Pakistan's President Zardari to leave hospital, but return unclear

ISLAMABAD, Pakistan — Pakistani President Asif Ali Zardari will be discharged from hospital in Dubai on Thursday, but it remained unclear when he will return home, according to his aides.

The state of the Pakistani's leader's health has been the subject of intense speculation since he was flown out of the country Dec. 6 after suffering what was described as a "mini-stroke." The departure of Zardari, whom Washington views as an ally in a country where it has few friends, deepened Pakistan's political crisis.

Zardari, who has a history of heart illness, will recover at his home in Dubai, where some of his children also live, aides said. Zardari's son and political heir apparent, 23-year-old Bilawal, flew to Pakistan to stand in for his father as head of the ruling Pakistan People's Party.

"The president is itching to come back, but one thing is for sure — he can't get any rest here," an official in Pakistan close to Zardari said Wednesday. The official spoke on condition of anonymity because of the sensitivity of the issue.

Concerns over Zardari's health were heightened by a U.S. media report that he was "incoherent" during a telephone call with President Barack Obama on Dec. 4.

Zardari's hospitalization in Dubai led to speculation that he was seriously ill or that he might not return to Pakistan. It also came amid feverish rumors that he was suffering from a mental breakdown, amid secrecy and contradictory statements from the president's office.

The verdict from doctors at the American Hospital in Dubai was released publicly, although speculation over Zardari's political future was likely to continue until he returned to Pakistan.

The letter, signed by a doctor, Khaldoun Taha, and dated Dec. 13, said that Zardari was admitted to hospital "with a chief complaint of left arm numbness and twitching," along with a "loss of consciousness that lasted for (a) few seconds." Tests found no major abnormalities, and Zardari was advised to rest at home and continue his regular heart medications, the letter said.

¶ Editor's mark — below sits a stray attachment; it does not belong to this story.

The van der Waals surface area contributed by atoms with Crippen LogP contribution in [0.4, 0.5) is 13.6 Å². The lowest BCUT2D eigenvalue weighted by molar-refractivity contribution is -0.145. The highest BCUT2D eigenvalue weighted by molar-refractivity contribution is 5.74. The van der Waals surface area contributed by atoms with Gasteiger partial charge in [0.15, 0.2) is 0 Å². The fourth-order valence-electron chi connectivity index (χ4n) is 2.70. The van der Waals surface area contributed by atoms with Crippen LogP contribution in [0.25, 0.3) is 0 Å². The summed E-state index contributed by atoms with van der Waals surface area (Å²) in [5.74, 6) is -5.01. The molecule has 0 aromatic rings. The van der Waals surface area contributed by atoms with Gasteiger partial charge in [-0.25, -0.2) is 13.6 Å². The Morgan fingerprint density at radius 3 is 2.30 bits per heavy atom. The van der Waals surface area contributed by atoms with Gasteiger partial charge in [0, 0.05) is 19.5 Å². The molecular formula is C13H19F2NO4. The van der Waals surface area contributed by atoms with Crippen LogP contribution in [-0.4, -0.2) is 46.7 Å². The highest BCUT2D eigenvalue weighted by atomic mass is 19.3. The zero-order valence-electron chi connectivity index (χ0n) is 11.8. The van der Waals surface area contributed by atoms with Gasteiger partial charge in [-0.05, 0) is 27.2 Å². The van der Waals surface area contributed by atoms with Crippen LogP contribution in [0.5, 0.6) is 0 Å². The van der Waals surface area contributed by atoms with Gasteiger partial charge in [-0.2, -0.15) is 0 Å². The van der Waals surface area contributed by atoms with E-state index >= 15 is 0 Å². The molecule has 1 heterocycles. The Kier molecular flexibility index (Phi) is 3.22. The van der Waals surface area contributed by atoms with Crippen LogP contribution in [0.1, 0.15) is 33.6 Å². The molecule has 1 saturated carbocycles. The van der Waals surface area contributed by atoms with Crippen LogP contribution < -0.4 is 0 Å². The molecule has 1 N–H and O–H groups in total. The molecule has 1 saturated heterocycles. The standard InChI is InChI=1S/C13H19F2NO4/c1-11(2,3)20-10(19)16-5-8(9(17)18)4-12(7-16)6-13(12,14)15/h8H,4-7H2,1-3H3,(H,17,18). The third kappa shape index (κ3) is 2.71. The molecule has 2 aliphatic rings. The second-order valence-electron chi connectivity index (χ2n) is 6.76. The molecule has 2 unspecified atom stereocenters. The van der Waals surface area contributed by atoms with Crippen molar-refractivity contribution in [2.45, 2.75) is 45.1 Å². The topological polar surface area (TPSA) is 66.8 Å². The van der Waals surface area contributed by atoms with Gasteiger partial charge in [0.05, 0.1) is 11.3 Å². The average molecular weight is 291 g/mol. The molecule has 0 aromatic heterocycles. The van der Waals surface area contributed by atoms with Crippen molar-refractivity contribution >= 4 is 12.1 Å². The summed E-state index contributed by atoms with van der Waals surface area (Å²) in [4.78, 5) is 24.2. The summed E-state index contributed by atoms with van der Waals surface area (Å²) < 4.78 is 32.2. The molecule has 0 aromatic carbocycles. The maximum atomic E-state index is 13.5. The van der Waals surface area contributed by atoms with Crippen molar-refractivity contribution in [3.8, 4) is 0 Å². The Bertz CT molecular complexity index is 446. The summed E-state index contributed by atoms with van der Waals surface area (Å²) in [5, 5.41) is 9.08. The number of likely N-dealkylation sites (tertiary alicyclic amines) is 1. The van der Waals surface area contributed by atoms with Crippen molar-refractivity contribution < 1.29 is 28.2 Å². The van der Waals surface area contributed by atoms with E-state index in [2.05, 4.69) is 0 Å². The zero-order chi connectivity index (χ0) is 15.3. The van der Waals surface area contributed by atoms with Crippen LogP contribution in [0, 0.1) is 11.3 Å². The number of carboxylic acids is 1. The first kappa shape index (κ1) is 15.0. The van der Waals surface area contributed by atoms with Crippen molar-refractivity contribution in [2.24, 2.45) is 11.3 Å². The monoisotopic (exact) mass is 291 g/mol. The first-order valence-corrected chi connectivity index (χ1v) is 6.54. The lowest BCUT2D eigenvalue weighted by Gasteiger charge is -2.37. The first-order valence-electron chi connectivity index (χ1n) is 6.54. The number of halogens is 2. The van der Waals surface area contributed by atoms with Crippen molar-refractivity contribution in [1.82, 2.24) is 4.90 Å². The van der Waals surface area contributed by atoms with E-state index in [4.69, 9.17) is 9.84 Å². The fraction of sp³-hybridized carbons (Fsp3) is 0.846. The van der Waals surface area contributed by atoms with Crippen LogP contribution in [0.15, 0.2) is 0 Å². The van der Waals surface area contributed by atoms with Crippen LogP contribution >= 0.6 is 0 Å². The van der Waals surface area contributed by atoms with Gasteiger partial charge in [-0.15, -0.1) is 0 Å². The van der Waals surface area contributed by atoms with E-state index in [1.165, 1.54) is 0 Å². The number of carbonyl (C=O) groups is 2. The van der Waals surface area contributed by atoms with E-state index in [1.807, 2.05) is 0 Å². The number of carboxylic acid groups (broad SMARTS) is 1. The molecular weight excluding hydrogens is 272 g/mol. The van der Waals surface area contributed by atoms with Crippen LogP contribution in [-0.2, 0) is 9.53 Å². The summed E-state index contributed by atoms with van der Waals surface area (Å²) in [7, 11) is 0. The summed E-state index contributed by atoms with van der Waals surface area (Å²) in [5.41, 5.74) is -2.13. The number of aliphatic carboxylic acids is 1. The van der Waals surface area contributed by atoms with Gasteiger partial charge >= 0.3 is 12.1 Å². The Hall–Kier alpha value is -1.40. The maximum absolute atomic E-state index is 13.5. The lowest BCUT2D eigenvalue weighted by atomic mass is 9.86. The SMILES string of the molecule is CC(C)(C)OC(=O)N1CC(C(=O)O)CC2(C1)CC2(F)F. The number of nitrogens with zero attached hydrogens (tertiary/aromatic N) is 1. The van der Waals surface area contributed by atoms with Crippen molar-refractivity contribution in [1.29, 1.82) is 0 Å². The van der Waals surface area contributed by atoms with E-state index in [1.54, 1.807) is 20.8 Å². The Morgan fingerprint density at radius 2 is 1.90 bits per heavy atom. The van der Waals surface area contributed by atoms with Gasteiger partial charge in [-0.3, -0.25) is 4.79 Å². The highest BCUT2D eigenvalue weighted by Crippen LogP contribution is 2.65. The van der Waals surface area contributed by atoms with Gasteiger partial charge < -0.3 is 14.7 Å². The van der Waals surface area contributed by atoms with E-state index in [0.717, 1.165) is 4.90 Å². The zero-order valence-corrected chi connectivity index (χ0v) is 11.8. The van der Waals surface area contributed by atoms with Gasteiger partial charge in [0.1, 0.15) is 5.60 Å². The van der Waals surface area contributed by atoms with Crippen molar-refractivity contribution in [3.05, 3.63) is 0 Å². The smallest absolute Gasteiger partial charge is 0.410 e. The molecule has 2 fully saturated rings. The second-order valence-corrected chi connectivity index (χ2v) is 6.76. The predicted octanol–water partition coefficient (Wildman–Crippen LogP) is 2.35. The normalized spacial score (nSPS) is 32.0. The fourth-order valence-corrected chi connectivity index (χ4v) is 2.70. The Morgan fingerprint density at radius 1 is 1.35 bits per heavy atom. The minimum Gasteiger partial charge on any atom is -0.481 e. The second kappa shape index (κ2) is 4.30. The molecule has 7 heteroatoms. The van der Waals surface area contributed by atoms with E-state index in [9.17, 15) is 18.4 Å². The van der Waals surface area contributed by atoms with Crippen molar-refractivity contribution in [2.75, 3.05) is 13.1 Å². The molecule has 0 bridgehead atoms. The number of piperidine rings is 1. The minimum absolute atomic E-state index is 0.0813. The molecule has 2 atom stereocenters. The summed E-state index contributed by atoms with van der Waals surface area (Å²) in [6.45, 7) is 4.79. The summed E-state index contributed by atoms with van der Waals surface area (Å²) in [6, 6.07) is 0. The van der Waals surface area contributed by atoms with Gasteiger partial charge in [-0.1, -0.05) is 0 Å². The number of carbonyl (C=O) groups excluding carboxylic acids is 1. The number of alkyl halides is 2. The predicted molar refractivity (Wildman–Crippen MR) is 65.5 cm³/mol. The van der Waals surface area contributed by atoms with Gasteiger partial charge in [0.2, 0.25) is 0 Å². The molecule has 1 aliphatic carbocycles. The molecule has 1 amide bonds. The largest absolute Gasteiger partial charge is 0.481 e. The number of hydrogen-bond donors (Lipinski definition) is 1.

Zardari faces a raft of political problems at home. On Dec. 19, the Supreme Court will take up an explosive case in which Zardari's close confidant, Hussain Haqqani, Pakistan's former ambassador to the United States, is accused of offering Washington a deal to rein in Pakistan's military in return for greater U.S. support for the weak government in Islamabad.

The offer was reportedly delivered by a Pakistani-American businessman, Mansoor Ijaz, in an anonymous memo in May to the then-chairman of the Joint Chiefs of Staff, retired Adm. Mike Mullen. The offer became public knowledge in October. Ijaz has claimed he was acting on Haqqani's instructions, but Haqqani, who was fired over the issue, denies any role.

Islamabad remains abuzz with talk that the government will be dismissed, possibly by the courts acting under pressure from the powerful military, which has long wanted to oust Zardari. Some saw the president's hospitalization as a possible prelude to him going into exile. The controversy gives the military new grounds to be suspicious of Zardari.

Zardari is unpopular and controversial within Pakistan, never having lived down his reputation for corruption while his 4-year-old government has stumbled from crisis to crisis.

(Shah is a McClatchy special correspondent.)


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